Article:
I shot both images from the dark skies of City of Rocks State Park, New Mexico, which has proven to be one of the finest places on the planet for watching Lovejoy!
– Alan, January 18, 2015 / © 2015 Alan Dyer / www.amazingsky.com
As a special New Year’s gift I have prepared a free Calendar of celestial events for 2015.
I have lots of photos and I maintain a personal calendar to remind me of the year’s astronomical events. So why not combine them into a pictorial sky calendar anyone can use!
So I’ve prepared a free 2015 Sky Calendar as a PDF you can download.
To get it, please visit my website page at http://www.amazingsky.com/about-alan.html and scroll to the bottom of the page for a link. It’s a 5 meg download.
The sky events listed are for North America. While most will be visible around the world the timing may be off for other locations. Many thanks for visiting and following my blog this past year. I wish everyone a happy and celestial 2015.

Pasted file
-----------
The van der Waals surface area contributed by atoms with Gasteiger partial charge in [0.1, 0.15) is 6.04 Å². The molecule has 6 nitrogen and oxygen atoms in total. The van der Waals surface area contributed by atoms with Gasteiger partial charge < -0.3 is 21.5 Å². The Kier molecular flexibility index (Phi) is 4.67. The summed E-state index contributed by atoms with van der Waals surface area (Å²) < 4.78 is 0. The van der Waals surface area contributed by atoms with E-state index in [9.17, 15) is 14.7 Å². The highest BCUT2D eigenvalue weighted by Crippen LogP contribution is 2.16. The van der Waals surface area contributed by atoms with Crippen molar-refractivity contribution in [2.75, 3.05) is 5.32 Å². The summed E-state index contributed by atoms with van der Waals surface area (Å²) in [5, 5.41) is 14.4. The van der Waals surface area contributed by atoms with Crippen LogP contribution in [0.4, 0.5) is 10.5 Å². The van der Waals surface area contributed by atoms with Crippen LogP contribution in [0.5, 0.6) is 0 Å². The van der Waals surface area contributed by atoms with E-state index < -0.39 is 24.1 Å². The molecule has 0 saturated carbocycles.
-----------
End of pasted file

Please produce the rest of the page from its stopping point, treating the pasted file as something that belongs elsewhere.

– Alan, December 29, 2014 / © 2014 Alan Dyer / www.amazingsky.com
Comet Lovejoy passes near the globular cluster M79 in this image from Saturday, December 27.
Here is the comet that is making the news, as it comes into view in northern skies, now sporting a decent tail of gas streaming away from its cyan-coloured head.
Comet Lovejoy (C/2014 Q2) is proving to be a fine photogenic comet and an easy target for binoculars. Visually it still looks like a large fuzzy star, though I could spy a sign of a faint tail on Saturday night, at least through binoculars.
This weekend it passed the small, faint globular cluster Messier 79, seen here at upper right. It was very close to M79 Sunday night, but alas, clouds blew in, obscuring the view from here in New Mexico.
The Moon is now in the sky with the comet, leaving no dark sky time to see the comet after moonset. That will be the case for another two weeks or so. But by mid January the Moon will be gone and the comet will be much higher in the sky, moving up through Taurus.